The Performance Supplement You May Be Missing to Boost Performance
By: Katy Ingles[vc_column_text]Many people have probably used baking soda as an ingredient in various recipes. Baking soda, also known as sodium bicarbonate, while most commonly employed in baked goods, is regaining popularity as a possible ergogenic aid. The basic ingredient has been around since ancient Egyptian times, but it was not until the 1970s and 1980s when it starting to gain attention regarding performance related benefits. There’s research to suggest that sodium bicarbonate may be able to delay the effects of fatigue. This may allow athletes the ability to perform longer at a higher level. Due to sodium bicarbonate’s ease of access, ingestion, and quick impact, this common household ingredient is drawing a lot of attention in the exercise science world.[/vc_column_text][vc_column_text]
How Can Baking Soda Lower Fatigue?
So, exactly how does sodium bicarbonate work? You may have heard about lactic acid and how it contributes to fatigue. While it is true that intense exercise increases the build-up and concentration of lactic acid in muscle cells, recent research (Facey et al. 2013) suggests that it is not the greatest factor leading to fatigue. Fatigue is primarily caused by the buildup of hydrogen ions in muscle cells. This buildup leads to a drop in pH, resulting in muscular fatigue. Ingesting sodium bicarbonate can help by controlling the increased acidity in muscles from the excess hydrogen ions. Sodium bicarbonate acts as a buffer that draws acid out of the muscle cells. It delays the drop in pH levels caused by exercise. The drop in pH levels indicates an acidic environment in the muscles. As a result, the muscle tissues are not able to contract efficiently and effectively. Sodium bicarbonate is said to allow athletes to workout at greater intensity for longer duration by delaying the onset of fatigue. Premature fatigue is arguably a significant limiting factor in athletic performance.[/vc_column_text][vc_column_text]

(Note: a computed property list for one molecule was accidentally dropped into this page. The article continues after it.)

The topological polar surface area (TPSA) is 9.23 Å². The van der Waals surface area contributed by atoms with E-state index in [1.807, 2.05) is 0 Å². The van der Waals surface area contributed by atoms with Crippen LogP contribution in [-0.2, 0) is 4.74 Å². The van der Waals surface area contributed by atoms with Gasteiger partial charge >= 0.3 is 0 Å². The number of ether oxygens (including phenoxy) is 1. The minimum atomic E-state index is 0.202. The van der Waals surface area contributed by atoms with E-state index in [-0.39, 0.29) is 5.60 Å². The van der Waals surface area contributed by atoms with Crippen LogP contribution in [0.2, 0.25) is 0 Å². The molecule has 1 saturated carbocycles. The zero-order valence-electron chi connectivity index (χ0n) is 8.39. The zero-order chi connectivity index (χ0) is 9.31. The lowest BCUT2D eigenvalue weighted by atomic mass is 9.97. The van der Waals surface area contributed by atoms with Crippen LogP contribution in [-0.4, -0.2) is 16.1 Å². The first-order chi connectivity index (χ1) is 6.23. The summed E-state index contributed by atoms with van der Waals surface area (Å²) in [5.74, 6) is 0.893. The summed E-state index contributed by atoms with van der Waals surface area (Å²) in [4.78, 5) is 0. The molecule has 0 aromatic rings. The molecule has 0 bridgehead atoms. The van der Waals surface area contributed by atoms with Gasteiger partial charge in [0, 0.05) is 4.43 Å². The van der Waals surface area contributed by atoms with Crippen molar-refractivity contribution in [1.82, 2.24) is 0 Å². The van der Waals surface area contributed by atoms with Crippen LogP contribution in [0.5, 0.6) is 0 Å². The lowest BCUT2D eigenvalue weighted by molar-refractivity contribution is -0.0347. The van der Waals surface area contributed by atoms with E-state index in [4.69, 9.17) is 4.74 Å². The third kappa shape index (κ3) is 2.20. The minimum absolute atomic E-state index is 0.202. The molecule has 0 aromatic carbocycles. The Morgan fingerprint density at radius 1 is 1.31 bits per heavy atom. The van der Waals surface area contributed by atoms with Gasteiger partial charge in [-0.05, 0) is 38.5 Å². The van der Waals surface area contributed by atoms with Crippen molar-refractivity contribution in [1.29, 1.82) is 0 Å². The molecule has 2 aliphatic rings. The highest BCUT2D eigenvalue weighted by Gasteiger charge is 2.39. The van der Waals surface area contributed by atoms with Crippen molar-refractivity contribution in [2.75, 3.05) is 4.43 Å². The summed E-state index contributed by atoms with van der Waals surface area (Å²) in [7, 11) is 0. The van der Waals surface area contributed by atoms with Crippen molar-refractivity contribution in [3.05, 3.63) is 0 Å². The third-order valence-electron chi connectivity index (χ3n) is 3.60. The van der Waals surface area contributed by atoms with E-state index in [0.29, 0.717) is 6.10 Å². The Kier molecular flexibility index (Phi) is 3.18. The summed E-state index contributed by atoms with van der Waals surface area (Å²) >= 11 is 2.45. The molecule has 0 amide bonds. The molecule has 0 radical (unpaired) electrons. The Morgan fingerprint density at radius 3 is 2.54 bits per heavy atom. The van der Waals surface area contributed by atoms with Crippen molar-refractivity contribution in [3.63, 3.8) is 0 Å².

Whose Performance Would Benefit from Baking Soda?
Athletes who primarily stress the anaerobic glycolytic system would most benefit from taking sodium bicarbonate. This would include any single-bout, high-intensity activity at or above 80% of peak O2 uptake, including sprinters, cyclists, swimmers, Olympic lifters, and even Crossfitters. These events are typically known to result in low pH levels due to the increased acidity in the muscle cells. Research has also suggested that sodium bicarbonate is beneficial in intermittent exercise performance in skill-based activities such as tennis and resistance training. By increasing the time to exhaustion, sodium bicarbonate supplementation can allow athletes to push past fatigue and delay declines in performance.[/vc_column_text][vc_column_text]
How Much Should I Take?
Research suggested dosing of sodium bicarbonate should be between 0.2-0.3 g/kg of body weight. Ideally, it should be consumed 60-90 minutes before the athletic performance. Since sodium bicarbonate has been known to produce some gastrointestinal discomfort, the dose may be split into smaller amounts. Taken with food and water will help absorption and minimize chances of GI distress. Taking sodium bicarbonate before practice sessions is recommended to see how you will react to the dosing and timing. Remember that contest conditions may differ from a typical practice due to increased adrenaline and jitters. Trying a “practice-run” by taking sodium bicarbonate before a lesser competition may help as well.[/vc_column_text][vc_column_text]References
Baking Soda: The Performance Supplement You Are Missing. (n.d.). Retrieved April 1, 2017, from https://breakingmuscle.com/fuel/baking-soda-the-performance-supplement-you-are-missing
Benzaquen, J. (2011, February 15). Sodium Bicarbonate Antacid Dosage Info. Retrieved April 1, 2017, from http://www.livestrong.com/article/382806-sodium-bicarbonate-antacid-dosage-info/
Facey, A., Irving, R., & Dilworth, L. (2013). Overview of lactate metabolism and the implications for athletes. American Journal of Sports Science and Medicine, 1(3), 42-46.
McNaughton, L. R., Siegler, J., & Midgley, A. (2008). Ergogenic effects of sodium bicarbonate. Current sports medicine reports, 7(4), 230-236.
Requena, B., Zabala, M., Padial, P., & Feriche, B. (2005). SODIUM BICARBONATE AND SODIUM CITRATE: ERGOGENIC AIDS?. The Journal of Strength & Conditioning Research, 19(1), 213-224.
Shelton, J., & Kumar, G. V. P. (2010). Sodium Bicarbonate-A Potent Ergogenic Aid?. Food and Nutrition Sciences, 1(1), 1.[/vc_column_text]